As the TFL business began to expand outside the UK, at the beginning of 2000, tensions arose as to the terms on which this might occur; as a consequence the shareholding arrangements described above were terminated, such that TFL then ceased to have any interest in the Brutt companies.

Simultaneously, and without the knowledge of the Brutt businesses, TFL filed to register to various BRUTT trade marks in the UK. The Applicant for Cancellation challenged these marks claiming "bad faith".

A major part of the defence lodged by the registered proprietor of the marks was that the relationship between the parties was the reverse of that contended by the Applicant for Cancellation, namely that the Brutt Companies were in fact agents/distributors for the TFL business, who were fully entitled to claim proprietorship of the marks.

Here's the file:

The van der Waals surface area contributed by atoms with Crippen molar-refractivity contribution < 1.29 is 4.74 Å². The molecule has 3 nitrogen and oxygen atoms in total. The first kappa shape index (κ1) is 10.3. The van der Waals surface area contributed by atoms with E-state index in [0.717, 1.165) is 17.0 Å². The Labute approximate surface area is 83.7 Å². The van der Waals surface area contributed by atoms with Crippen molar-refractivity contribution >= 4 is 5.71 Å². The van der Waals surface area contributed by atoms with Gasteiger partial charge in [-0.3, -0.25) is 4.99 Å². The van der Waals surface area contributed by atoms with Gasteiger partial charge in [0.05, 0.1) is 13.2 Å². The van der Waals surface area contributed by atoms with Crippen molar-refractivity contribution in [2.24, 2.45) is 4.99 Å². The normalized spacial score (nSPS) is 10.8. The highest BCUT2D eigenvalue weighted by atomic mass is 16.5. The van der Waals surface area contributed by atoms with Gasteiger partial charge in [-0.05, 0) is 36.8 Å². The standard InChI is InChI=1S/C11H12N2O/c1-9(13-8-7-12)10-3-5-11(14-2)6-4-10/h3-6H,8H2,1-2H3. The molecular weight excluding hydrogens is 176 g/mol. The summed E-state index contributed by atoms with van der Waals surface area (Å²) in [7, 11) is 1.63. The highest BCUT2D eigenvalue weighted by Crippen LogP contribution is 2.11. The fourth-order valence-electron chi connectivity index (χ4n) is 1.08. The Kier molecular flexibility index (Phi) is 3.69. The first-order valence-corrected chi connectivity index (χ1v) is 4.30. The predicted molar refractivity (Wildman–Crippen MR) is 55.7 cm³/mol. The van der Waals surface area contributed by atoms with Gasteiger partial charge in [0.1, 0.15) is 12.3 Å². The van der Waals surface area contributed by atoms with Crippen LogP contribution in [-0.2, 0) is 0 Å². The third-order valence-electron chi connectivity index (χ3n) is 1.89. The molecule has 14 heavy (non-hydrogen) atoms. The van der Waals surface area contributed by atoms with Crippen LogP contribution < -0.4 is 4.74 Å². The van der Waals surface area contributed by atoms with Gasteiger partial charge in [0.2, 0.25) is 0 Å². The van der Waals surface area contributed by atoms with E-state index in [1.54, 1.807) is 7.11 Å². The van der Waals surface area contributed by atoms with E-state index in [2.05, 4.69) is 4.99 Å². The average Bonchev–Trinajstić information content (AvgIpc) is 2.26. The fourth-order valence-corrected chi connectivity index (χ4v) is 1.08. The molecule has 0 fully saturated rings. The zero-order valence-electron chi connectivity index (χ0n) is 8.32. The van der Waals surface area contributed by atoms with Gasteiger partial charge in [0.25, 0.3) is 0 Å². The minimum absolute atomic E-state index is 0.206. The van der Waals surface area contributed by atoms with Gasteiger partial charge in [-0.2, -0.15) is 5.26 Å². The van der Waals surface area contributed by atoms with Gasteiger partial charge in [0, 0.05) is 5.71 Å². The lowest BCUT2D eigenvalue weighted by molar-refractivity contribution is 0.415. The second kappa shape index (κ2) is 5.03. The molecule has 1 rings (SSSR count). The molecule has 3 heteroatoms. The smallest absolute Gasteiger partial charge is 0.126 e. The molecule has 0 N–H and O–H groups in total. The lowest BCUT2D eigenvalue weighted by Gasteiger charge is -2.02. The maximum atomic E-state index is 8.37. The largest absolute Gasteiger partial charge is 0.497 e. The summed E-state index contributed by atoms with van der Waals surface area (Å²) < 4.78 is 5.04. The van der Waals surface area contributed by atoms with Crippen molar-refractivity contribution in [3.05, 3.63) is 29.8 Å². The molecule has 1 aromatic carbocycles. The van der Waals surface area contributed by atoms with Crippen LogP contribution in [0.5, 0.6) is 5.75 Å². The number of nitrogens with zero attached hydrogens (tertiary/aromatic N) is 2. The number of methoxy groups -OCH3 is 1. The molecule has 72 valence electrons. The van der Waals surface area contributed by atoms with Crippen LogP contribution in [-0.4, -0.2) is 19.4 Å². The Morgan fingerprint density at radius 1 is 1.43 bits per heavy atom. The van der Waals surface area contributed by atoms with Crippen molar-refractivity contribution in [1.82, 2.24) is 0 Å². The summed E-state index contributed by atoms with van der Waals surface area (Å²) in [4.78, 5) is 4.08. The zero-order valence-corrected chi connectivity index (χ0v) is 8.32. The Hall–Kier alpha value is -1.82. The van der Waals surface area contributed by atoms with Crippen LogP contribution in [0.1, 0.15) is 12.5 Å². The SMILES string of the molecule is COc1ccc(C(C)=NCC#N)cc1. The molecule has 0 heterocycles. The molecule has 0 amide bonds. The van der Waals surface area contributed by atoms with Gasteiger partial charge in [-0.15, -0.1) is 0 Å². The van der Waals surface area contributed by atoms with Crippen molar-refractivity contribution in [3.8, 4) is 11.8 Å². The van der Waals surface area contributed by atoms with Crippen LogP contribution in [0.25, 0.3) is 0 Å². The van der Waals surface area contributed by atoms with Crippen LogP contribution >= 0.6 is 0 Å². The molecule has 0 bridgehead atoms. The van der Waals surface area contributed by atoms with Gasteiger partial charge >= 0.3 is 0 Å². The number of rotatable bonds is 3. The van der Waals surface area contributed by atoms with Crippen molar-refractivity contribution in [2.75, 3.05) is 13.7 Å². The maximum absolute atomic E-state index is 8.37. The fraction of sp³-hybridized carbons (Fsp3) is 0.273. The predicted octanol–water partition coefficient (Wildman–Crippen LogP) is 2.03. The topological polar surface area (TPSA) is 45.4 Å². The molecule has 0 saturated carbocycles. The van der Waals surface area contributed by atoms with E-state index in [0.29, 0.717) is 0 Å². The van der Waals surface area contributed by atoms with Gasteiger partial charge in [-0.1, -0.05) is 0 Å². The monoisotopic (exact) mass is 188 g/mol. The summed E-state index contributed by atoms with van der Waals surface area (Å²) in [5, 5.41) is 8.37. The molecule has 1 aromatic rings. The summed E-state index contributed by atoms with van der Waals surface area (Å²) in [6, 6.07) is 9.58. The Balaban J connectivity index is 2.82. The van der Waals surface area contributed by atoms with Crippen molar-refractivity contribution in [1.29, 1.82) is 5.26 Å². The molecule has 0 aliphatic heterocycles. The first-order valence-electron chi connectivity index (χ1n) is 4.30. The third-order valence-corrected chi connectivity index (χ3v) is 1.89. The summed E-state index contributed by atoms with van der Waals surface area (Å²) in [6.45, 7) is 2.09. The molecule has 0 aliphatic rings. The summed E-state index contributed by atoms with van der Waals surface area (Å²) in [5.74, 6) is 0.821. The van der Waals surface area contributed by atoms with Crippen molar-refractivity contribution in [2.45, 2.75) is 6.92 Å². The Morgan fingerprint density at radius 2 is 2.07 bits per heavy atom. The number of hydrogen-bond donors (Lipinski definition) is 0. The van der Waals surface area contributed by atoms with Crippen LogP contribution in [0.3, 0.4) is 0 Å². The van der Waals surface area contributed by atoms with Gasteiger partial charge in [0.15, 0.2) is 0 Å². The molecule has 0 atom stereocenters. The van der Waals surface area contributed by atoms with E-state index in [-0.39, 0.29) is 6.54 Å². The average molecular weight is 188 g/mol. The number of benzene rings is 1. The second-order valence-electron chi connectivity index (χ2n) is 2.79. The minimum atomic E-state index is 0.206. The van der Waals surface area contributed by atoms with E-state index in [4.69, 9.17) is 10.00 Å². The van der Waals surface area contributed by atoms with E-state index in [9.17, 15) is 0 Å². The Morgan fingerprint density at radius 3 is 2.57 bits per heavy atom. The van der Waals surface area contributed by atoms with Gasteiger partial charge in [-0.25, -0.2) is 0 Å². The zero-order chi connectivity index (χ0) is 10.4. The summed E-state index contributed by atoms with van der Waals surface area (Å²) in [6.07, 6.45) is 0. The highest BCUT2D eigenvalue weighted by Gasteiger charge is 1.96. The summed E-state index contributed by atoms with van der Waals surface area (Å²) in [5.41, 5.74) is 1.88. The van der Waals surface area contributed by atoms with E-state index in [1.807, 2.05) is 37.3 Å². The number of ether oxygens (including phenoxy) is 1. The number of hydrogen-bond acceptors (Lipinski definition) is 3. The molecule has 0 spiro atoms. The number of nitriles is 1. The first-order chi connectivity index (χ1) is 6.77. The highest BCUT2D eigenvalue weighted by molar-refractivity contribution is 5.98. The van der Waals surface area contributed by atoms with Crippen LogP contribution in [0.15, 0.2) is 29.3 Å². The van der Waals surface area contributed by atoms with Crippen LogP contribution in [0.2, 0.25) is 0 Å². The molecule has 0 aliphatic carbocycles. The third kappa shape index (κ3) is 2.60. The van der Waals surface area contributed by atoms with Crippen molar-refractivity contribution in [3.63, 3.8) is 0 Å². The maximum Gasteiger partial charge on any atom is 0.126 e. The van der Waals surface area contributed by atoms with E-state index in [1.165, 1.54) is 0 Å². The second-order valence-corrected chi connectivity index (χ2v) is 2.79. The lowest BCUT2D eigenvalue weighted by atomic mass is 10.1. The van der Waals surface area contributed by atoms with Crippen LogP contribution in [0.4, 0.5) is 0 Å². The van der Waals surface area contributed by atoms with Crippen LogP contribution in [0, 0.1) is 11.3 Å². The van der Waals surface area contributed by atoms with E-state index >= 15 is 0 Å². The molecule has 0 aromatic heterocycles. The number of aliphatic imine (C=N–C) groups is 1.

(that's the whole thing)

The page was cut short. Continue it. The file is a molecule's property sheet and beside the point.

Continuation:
There was also a dispute as to who devised the various BRUTT brand names to be used on the wall fixings at the time when the parties originally got together to discuss future business arrangements. Since various Directors of the Brutt businesses had the family name Brutt and two of the marks in issue reflected the name of the Hungarian manufacturing company, this issue might have been considered clear cut, in favour of the Applicant for Cancellation, but the evidence suggested that at least two of the marks were coined by the Registered Proprietor.

At First Instance the Registry Hearing Officer concluded that the Applicant for Cancellation had not discharged the burden of proof necessary to demonstrate that the marks were filed by TFL in bad faith, or that the marks were filed by a person who was an agent or representative of the true proprietor of the mark. This latter basis for challenge relied on Section 60 of the UK Trade Marks Act.

He held that he was not entitled to draw inferences of bad faith from the evidence supplied unless such allegations were "distinctly proved".

Accordingly, absent such clear evidence, he decided that the Applicants for Cancellation had not discharged the onus of proof for the purposes of a "bad faith" challenge under Section 3(6) of the UK Act.